Migos’ Homophobia Is A Reminder Of How Far Hip-Hop Has Come

Grandmaster Flash‘s The Message was the first mainstream hip-hop song ever. It marked the genesis of hip-hop’s global domination. It also spoke of a mentally ill, homeless woman who “used to be a fag hag,” and described a victim of prison rape as an “undercover fag.”

DJ Jazzy Jeff & The Fresh Prince went triple platinum with the lyrics, “All the filthy, stinky, nasty people be quiet, all the homeboys that got AIDS be quiet, all the girls out there that don’t like guys be quiet.” Hall of Famer Ice Cube spat the line, “Dumb-ass hooker ain’t nothin’ but a dyke,” in N.W.A‘s Gangsta Gangsta.

Compared to its alumni, 2017’s class of hip-hop is unrecognisably diverse and accepting. Not only are gay slurs increasingly rare in lyrics, but you’ve got openly gay and bisexual rappers and hip-hop affiliates like Syd, Frank Ocean, Angel Haze, Mykki Blanco, Taylor Bennett (Chance the Rapper‘s brother) and Kaytranada. You’ve got Tyler, The Creator – once a pig rolling in the mud of homophobic, violent, pro-rape lyrics – re-appropriating Nazi symbols for anti-homophobia merchandise. You’ve got Aesop Rock donating profits from his North Carolina concert to an LGBT support group. Last year, Vic Mensa released pro-same-sex marriage track Free Love featuring bisexual singer Halsey and gay rapper Le1f. Trap king Young Thug himself is proudly gender fluid, his frilly, powder blue dress making for perhaps the most talked-about album cover of 2016.

On January 20 this year, Drake-affiliated Atlanta rapper ILoveMakonnen came out. The announcement was warmly welcomed with praise and love from hip-hop artists and most of his fans. This came as no surprise. Tolerance is, for the most part, the norm today.

So when rappers-of-the-moment Migos made homophobic comments against ILoveMakonnen in their new Rolling Stone interview, it actually came as a surprise. Not only did they call him “wack”, they appeared baffled by the support he’d received.

Citing Quavo’s love of diversity in Atlanta, including Young Thug and Lil Yachty, the paragraph from Rolling Stone reads: “And so I’m surprised by Migos’ reaction when I mention iLoveMakonnen, the local MC who just came out as gay on Twitter. “Damn, Makonnen!” Quavo bellows after an awkward interlude. I mention support I saw online for Makonnen’s decision. “They supported him?” Quavo asks, raising an eyebrow. “That’s because the world is fucked up,” says Offset. “This world is not right,” Takeoff says. “We ain’t saying it’s nothing wrong with the gays,” says Quavo. But he suggests that Makonnen’s sexuality undermines his credibility, given the fact that “he first came out talking about trapping and selling Molly, doing all that.” He frowns. “That’s wack, bro.””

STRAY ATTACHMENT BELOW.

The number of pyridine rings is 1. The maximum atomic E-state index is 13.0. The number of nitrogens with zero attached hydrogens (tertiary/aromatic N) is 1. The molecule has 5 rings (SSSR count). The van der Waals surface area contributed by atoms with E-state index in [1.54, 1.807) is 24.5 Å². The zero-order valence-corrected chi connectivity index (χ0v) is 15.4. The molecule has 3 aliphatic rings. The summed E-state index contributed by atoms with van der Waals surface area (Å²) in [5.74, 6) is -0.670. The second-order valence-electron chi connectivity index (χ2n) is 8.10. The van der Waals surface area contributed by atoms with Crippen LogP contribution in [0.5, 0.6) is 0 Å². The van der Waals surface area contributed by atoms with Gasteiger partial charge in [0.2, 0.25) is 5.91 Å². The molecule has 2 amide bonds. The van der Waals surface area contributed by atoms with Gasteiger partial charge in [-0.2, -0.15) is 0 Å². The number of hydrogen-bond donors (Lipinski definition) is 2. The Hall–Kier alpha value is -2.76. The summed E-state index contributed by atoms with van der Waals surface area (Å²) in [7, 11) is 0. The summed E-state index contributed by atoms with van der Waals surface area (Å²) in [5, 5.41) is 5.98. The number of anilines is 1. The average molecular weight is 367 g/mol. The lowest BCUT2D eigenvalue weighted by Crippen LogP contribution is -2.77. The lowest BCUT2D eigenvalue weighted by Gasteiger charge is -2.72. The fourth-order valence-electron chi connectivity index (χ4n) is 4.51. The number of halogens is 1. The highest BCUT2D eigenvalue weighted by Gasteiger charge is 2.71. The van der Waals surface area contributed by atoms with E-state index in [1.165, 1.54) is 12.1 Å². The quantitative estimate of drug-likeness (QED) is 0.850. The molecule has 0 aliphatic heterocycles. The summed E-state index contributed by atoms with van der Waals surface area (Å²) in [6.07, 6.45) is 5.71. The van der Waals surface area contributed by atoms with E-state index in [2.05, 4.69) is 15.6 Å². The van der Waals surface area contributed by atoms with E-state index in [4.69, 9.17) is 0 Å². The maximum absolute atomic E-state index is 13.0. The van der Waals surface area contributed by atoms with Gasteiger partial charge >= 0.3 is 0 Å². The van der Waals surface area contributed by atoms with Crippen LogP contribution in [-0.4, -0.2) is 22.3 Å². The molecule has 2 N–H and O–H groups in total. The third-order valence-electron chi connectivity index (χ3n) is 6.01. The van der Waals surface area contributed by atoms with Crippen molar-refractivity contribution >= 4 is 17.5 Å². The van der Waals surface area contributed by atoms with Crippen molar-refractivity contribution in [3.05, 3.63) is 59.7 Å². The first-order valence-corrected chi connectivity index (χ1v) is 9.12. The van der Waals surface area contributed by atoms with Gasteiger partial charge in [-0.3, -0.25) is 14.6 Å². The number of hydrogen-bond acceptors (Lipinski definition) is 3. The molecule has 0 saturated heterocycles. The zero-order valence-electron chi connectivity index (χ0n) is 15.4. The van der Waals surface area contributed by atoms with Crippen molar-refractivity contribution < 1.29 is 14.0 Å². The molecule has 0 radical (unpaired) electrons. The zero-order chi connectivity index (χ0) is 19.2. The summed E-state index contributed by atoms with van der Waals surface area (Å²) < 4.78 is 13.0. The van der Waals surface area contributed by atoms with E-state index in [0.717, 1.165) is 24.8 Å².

Frankly, their argument makes such little sense it’s comical: why would being gay, making trap, and selling Molly be necessarily opposing? For starters, the gay community embraced MDMA decades before it was popularised in hip-hop.

Sure, many have been quick to note that Migos aren’t exactly champions of conscious, thoughtful, socially aware music – and they’d be right. More still noted their devotion to Christianity – also true.

But how is that relevant?

Plenty of their ATL contemporaries, like Thugga and Makonnen himself, are just as, if not more lyrically vapid and trap-centric than Migos. Many of their peers are openly religious too, like Chance the Rapper and Kendrick Lamar. Yet they are not homophobic.

Even reddit’s volatile hip-hop community were quick to note how stupid that comment was with some class satire – and that’s saying something:

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It’s unfortunate that Migos are making these comments now, given how brightly the spotlight is shining on them in the wake of Bad and Boujee and new album Culture, which debuted at no. 1 on the Billboard charts. It’s unfortunate that they’re spreading a message of intolerance, but more than that, it’s unfortunate for their career – and this fact alone shows how far hip-hop has come.

That they’ve been slammed for these comments demonstrates an seismic shift toward tolerance and against ignorance. Ten, fifteen years ago, those comments would have been overlooked. (Well, ten years ago they wouldn’t have made those comments, because Makonnen wouldn’t have come out in the first place.)

In full damage control mode, the trio have now denounced their comments, but it’s too late, and their reply doesn’t really address the quote anyway. There’s no reading between the lines of “the world is not right.” The damage is done. When Rich Homie Quan said he “don’t fuck with no fucking faggots,” Young Thug’s response was to simply joke that his career was now over.

There’s only been a handful of instances lately where hip-hop has been this ignorant. Each time has been received with immense backlash, like when Snoop Dogg and Chris Brown ridiculed Caitlyn Jenner, or when Azealia Banks, herself a bisexual rapper, was repeatedly caught out for aggressive homophobia. So while each of these comments are individual disappointments, their consistent damnation signifies huge, positive change.

Obviously this won’t be the end of Migos’ career, but it’ll be very, very surprising – and damaging – if they make homophobic comments again. Hopefully this will encourage them to rethink their values, ingrained as they are, and to make a positive change in their lives.

Hip-hop still has a long way to go, but incidents like these remind us that we’re getting there.

Image: Theo Wenner